My long-standing interest in terrorism as a strategy of political violence stems from the role played by the imagination in lending terrorism its power over us. Specifically, my research examines the way that modern terrorism, which arose in Russia in the mid-nineteenth century, was profoundly shaped by the Russian literary imagination. In my book Written in Blood: Revolutionary Terrorism and Russian Literary Culture, I argue that Russia's most celebrated writers and literary critics contributed to the ethos, pathos, and image of terrorism and the terrorist. The great novelist Fyodor Dostoevsky, especially, was deeply attuned to and anticipated the trajectory of terrorism in the modern world. More generally, I am interested in the intersection of political and literary narratives and am especially intrigued by political paranoia and conspiracy theories (and even better -- satires of both, like G.K. Chesterton's outstanding The Man Who Was Thursday and Mikhail Bulgakov's The Master and Margarita). These interests lead to the underlying problem of cognition and narrative: how do we know which stories to believe, and how do stories influence our perceptions of reality?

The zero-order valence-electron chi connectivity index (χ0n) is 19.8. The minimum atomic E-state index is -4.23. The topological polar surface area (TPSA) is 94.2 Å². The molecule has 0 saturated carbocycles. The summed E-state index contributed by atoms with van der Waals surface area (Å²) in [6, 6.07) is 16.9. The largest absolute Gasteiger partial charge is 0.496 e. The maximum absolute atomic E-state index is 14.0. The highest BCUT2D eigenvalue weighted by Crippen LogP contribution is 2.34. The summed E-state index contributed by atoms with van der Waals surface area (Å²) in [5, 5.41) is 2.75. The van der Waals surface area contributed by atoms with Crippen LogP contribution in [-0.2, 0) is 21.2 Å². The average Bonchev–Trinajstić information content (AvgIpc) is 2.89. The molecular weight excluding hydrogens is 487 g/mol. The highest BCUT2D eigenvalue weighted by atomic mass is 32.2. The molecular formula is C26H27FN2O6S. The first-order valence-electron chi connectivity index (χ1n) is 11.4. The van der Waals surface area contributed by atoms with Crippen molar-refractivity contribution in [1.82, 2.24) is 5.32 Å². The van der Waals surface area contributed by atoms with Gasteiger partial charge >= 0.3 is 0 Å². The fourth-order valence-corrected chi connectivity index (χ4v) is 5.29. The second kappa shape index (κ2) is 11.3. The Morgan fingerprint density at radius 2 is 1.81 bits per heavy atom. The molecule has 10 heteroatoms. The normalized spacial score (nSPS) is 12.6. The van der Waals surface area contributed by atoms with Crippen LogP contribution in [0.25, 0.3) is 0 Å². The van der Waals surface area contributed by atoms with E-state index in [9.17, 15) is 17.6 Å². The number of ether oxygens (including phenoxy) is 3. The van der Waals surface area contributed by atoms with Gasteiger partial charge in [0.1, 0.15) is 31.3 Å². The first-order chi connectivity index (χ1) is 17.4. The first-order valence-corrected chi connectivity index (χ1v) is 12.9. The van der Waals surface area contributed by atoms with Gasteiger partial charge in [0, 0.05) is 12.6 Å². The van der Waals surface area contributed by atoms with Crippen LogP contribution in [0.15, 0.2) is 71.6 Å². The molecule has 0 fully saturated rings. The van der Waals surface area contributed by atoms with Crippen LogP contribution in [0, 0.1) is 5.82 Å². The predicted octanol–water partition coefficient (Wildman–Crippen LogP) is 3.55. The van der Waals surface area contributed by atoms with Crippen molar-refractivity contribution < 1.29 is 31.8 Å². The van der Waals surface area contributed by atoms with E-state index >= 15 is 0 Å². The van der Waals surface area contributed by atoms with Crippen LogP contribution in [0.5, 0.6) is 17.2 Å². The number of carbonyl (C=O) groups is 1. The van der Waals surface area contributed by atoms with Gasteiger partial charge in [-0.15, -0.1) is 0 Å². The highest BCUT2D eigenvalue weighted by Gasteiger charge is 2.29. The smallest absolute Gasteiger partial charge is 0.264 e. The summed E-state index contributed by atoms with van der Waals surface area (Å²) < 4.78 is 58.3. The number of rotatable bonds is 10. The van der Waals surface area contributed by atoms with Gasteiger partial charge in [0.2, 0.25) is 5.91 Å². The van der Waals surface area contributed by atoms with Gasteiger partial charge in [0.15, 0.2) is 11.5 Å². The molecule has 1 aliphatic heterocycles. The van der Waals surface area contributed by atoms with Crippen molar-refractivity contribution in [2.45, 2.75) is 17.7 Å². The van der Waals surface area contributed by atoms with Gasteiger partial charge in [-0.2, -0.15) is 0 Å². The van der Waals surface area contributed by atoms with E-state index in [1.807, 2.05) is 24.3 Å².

“Remembering ‘The Terrorism:’ Sergei Stepniak-Kravchinsky’s Underground Russia ” Slavic Review vol. 68 no. 4 (Winter, 2009)
“Dressed to Kill and Die: Terrorism, Gender, and Dress” Jahrbücher für Geschichte Osteuropas 58 /2010.
“The Byronic Terrorist: Boris Savinkov’s Literary Self-Mythologization” in Tony Anemone ed. Just Assassins? The Culture of Russian Terrorism Northwestern University Press, 2010.
“Fallen Women: The Female Terrorist and/as Prostitute in the Russian Literary Tradition” in Sylvia Schraut and Christine Hikel ed. Terrorismus, Geschlecht, Gedächtnis Campus Verlag, 2012.
Book manuscript Provokator: The Paranoid Style in Russian History, Politics, and Culture (manuscript, 2019)
Cluster article “‘Il rit; il rit beaucoup:’ Dostoevsky’s Provocateurs” (article solicited for the cluster “Revolutionary Dostoevsky” ed. Sarah Young)